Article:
The documents listed below were recently received from North Wales Police in response to my complaint last year about the leaflet Tales With a Twist. I’m afraid that apart from the covering letter they were in a font size so minuscule that I needed a magnifying glass to read them. I have enlarged them to make it easier for you.

The different RM numbers will make sense as you read on.

  1. Covering letter.
  2. RM17019233.
  3. RM17013288 p1, ditto p2, ditto p3.

Just before last year’s council elections we were entertained with election leaflets distributed in Gwynedd urging people not to vote for Plaid Cymru; which might have been OK had they carried imprints identifying the publisher and the printer. As they carried neither they were unlawful.

What’s more, the attack on Plaid Cymru slipped into ridiculing the Welsh language and, some thought, outright racism. The leaflet even hinted at electoral fraud being committed by “council officials and high ranking Plaid Cymru councillors”.

The leaflet I’m referring to was called Tales With a Twist No 6, and I wrote about it first in Dirty, Dirty Politics and followed that up with Dirty, Dirty Politics 2. You can read it for yourself by clicking on the image beneath.

The leaflet was being distributed in Trawsfynydd on April 28th by Independent councillor Louise Hughes of Llangelynin ward. Though I’m 99% sure that she neither wrote nor printed the leaflets. I say that because they were quite well written and they were certainly professionally printed.

click to enlarge

I made complaints to the Electoral Commission and North Wales Police.

The response from the Electoral Commission was a gem of the ‘Don’t bother us’ kind. I’d complained about Tales With a Twist bearing no imprints and the EC responded with, “It appears that the material (leaflet) you provided does not contain an appropriate imprint. However, it is not clear who has produced and distributed the leaflet”.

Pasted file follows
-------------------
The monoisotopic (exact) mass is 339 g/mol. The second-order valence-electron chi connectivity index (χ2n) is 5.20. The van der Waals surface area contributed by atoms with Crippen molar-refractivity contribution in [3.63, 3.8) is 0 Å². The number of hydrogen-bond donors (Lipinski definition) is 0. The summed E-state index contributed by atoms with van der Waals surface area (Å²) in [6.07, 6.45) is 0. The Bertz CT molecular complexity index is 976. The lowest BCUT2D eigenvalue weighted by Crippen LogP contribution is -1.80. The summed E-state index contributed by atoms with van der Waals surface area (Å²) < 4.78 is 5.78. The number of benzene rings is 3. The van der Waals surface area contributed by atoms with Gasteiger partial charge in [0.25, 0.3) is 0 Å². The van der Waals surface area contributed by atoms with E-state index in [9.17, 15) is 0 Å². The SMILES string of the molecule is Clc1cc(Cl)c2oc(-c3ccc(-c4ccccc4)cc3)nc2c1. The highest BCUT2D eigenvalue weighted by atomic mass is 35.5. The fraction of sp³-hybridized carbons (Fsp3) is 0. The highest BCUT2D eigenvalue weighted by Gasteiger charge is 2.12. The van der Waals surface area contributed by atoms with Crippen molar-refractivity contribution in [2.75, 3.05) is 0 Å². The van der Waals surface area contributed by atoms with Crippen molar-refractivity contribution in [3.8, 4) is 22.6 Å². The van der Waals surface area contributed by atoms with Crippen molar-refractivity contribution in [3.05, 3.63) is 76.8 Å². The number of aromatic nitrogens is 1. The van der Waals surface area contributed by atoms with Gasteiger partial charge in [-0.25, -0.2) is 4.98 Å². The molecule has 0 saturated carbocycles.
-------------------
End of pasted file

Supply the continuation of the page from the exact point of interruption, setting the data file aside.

Er, no, that’s why I referred it you. That’s why I told you who was distributing it. The person who was distributing it could have told you who produced and printed the leaflet. The Electoral Commission was clearly a dead-end.

Perhaps I’d have more luck with North Wales Police.

Not really. You’ll know that things got off to a bad start when you read in the documents to which I’ve linked, “The website/Blog has been written by Royston Jones who is not politically neutral in this matter and is believed to be a member/supporter of Plaid Cymru.”

Well, laff!!

As you’ll see this revelation appears on the incident sheet RM17019233. Which also tells us, against ‘Place of offence’: “Anson Court, Atlantic Wharf, #Plaid Cymru Ground Floor, Butetown, Cardiff UK CF10 4AL (Plaid Cymru)”.

It soon became clear that Plaid Cymru had also made a complaint and somehow the local gendarmerie had confused or conflated my complaint with the complaint received from that party.

This is admitted at the foot of the document with, “Having reviewed this occurrence and the linked occurrence RM17019233 I can see that they are one and the same. . . both complaints having been received as a direct result of the letter generated by Mr Royston JONES, his letters and online blogs). Master occurrence RM17013288 will remain open until such time as the investigation is complete.”

So let’s turn to RM17013288.

You’ll note that this incident sheet is peppered with statements like: “difficulty in getting the informant (me) to engage” and “Mr Jones is not fully assisting police (refusing to divulge his sources on MG3) – reducing his credibility as a witness.”

Let me make it absolutely clear that I was always ready to ‘engage’. For God’s sake it was me who took Tales With a Twist to the police. As for not ‘divulging sources’; if people tell me things in confidence and are unwilling to deal with the police then I accept that, and so should the police.

After all:

  1. I had given the police a copy of the leaflet.
  2. I had told the police who was distributing the leaflet.
  3. I had told the police where and when the leaflet was distributed.
  4. I had explained the way(s) in which the leaflet fell foul of electoral law.
  5. The police had spoken with Councillor Louise Hughes who admitted distributing the leaflet.
  6. She could, if pressed, have told the police the name of the publisher and the printer.
  7. As a result of this information a conviction or convictions could have been secured.